Random amplified polymorphic DNA PCR (RAPD-PCR) is an effective technique for studies of population and conservation genetics, taxonomy, genetic variability and insights into geographic origins and invasion routes of colonizing species. The principle behind RAPD-PCR is the detection of polymorphisms through the PCR amplification of DNA fragments with primers of arbitrary nucleotide sequence. Polymorphisms are detected as either the presence or absence of bands, caused by nucleotide sequence differences between individuals.
Figure 1-Reproducibility of RAPD-PCR markers. From left to right, duplicate RAPD patterns obtained with primers RAPD 1, RAPD 2, RAPD 3, RAPD 4 and RAPD 5 with P. latipinna genomic DNA.
Figure 2-RAPD banding profile of primers RAPD 1, RAPD 2, RAPD 3, RAPD 4 and RAPD 5. From left to right, duplicates of noble crayfish Astacus astacus (C1), freckled crayfish Cambarus maculates (C2), goldfish Carassius auratus (F1) and molly Poecilia latipinna (F2). Arrows indicate bands shared by both C. auratus and P. latipinna.
The ten decamer oligonucleotide primers used were arbitrarily designed with 50 and 60% G + C content. These primers were tested in PCR amplification on C. auratus and A. astacus DNA for their capability of producing clear bands. Five primers were subsequently chosen from these ten for use with all four species. Reproducibility of RAPD-PCR results was successfully achieved (Figure 1) by holding variables known to yield divergent results constant, such as DNA concentration. The five primers generated 90 bands for the crayfish DNA, 100% of which were polymorphic. The five primers generated 131 bands for the fish DNA, 94.7% of which were polymorphic. A high level of polymorphism was observed at the interspecific level,suggesting a high degree of genetic variability between the pairs of species compared. For future studies, the use of more primers would likely reveal a greater degree of similarity between the species evaluated and decrease the level of polymorphism observed. Also, the incorporation of additional species into the analysis would allow degrees of relatedness to be determined.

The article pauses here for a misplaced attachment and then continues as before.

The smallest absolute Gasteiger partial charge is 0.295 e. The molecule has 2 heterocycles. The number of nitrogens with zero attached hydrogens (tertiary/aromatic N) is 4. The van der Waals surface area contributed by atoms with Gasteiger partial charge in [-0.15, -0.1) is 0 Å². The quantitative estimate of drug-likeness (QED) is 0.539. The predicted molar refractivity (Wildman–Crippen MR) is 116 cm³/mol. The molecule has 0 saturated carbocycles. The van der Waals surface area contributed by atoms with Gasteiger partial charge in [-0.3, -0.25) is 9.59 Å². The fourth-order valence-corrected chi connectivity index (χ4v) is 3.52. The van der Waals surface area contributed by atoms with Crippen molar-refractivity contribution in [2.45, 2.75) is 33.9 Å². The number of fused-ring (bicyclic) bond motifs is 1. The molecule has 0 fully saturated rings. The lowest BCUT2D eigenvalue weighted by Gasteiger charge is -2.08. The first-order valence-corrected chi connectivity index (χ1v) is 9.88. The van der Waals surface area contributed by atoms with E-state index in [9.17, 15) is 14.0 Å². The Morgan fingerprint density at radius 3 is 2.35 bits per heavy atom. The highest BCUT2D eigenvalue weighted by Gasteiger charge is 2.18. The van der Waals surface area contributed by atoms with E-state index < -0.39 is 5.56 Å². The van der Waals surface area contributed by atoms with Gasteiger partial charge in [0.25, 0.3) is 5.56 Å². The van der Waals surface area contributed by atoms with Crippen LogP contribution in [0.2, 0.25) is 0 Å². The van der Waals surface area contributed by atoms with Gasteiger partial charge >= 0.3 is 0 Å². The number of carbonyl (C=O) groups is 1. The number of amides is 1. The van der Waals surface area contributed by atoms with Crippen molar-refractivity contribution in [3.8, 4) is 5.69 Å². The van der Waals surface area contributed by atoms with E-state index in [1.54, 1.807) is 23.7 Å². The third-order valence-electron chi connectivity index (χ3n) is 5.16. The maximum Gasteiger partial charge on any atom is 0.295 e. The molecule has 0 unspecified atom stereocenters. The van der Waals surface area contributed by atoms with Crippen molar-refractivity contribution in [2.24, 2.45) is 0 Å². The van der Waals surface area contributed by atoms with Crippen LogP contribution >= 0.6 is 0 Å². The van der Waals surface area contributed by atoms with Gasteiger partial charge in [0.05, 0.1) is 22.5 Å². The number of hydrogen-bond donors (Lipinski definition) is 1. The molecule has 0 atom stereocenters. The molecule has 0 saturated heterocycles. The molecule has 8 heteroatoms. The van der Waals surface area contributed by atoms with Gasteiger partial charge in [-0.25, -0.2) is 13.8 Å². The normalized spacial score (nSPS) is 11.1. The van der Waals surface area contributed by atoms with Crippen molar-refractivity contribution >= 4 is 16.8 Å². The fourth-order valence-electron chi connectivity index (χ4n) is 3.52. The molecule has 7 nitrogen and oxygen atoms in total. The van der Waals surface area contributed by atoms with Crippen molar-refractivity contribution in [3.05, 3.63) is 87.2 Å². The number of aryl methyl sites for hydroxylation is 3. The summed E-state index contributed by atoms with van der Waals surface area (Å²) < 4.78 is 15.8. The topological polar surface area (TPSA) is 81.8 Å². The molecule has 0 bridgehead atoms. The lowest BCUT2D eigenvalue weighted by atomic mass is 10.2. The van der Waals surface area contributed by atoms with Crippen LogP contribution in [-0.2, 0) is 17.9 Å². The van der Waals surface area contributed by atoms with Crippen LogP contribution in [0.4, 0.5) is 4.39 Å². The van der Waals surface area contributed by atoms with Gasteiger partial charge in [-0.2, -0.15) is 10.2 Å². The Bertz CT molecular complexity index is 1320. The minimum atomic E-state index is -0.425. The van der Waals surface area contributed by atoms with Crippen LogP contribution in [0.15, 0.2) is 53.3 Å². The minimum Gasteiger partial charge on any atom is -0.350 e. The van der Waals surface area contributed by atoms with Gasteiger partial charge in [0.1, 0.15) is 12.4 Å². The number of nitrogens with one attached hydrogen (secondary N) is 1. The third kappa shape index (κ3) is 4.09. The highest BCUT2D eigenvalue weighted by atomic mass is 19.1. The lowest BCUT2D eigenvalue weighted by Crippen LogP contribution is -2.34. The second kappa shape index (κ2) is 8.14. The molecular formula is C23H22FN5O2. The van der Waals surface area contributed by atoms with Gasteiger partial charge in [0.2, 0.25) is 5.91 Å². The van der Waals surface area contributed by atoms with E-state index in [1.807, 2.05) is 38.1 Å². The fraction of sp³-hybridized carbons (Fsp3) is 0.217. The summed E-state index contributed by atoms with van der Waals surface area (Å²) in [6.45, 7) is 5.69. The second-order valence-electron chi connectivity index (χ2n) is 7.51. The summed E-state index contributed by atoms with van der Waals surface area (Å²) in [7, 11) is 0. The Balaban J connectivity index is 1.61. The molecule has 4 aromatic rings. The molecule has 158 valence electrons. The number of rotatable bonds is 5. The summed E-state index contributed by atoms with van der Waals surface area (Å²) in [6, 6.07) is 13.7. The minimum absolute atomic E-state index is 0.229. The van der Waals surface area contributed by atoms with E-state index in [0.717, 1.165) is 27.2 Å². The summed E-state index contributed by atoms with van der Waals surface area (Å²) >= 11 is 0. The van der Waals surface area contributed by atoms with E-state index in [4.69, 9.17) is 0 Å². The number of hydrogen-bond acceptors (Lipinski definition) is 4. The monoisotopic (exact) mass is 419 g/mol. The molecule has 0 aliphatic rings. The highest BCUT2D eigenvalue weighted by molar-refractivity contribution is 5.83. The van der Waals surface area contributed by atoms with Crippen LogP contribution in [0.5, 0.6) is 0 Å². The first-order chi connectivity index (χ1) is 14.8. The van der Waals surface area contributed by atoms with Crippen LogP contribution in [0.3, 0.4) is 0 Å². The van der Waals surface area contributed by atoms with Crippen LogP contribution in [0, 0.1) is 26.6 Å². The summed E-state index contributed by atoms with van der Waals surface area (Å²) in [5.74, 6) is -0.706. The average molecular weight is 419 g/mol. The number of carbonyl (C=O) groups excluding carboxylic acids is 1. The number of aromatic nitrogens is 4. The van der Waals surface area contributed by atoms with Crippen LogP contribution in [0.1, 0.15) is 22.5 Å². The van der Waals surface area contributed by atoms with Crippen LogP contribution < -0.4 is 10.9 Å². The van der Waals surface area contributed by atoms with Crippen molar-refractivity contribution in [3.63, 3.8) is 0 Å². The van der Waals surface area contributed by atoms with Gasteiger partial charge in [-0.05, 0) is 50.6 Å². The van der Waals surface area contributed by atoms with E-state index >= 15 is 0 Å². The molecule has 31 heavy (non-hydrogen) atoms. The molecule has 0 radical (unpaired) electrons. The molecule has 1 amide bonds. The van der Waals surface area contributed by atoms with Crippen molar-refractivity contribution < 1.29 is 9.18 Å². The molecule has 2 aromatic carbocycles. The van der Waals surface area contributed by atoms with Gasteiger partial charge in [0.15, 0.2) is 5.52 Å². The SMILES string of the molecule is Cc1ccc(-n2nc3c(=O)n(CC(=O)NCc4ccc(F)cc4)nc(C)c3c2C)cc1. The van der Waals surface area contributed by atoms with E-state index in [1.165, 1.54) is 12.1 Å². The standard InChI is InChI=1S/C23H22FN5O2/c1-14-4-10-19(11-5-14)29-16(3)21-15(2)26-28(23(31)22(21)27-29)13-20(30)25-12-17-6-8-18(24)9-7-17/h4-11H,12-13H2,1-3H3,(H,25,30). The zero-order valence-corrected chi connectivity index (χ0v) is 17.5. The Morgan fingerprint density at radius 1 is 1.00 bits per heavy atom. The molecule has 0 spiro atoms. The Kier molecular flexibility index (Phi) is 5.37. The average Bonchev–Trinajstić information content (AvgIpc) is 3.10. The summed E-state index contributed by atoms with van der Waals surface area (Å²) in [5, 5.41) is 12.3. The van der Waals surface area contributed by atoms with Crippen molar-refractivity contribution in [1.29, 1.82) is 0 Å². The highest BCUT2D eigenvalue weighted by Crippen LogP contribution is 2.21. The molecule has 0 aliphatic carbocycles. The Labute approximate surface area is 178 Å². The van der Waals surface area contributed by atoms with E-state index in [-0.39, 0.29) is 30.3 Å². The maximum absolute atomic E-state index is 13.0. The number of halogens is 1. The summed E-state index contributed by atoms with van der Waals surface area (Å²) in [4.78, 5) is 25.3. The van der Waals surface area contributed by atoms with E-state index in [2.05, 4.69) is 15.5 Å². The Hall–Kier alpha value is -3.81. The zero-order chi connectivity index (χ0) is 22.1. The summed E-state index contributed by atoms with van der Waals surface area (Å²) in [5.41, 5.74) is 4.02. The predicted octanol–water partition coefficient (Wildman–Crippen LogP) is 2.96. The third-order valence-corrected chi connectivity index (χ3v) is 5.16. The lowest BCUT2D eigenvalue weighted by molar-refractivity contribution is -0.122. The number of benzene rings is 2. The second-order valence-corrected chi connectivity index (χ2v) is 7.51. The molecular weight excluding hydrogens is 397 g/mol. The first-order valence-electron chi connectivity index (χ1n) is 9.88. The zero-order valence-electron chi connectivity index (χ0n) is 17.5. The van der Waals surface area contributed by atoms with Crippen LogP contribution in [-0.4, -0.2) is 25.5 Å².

I would like to thank Jinsong Qiu and Lisa Sarran for their continuous help and enduring patience. I would also like to thank Dr. Berish Rubin for his helpful assistance and for the use of his laboratory. In addition, I thank Dr. James Fetzner at the Carnegie Museum of Natural History in Pittsburgh for his generous contribution of crayfish genomic DNA. Last but not least, I thank my classmates for providing good cheer and encouragement.
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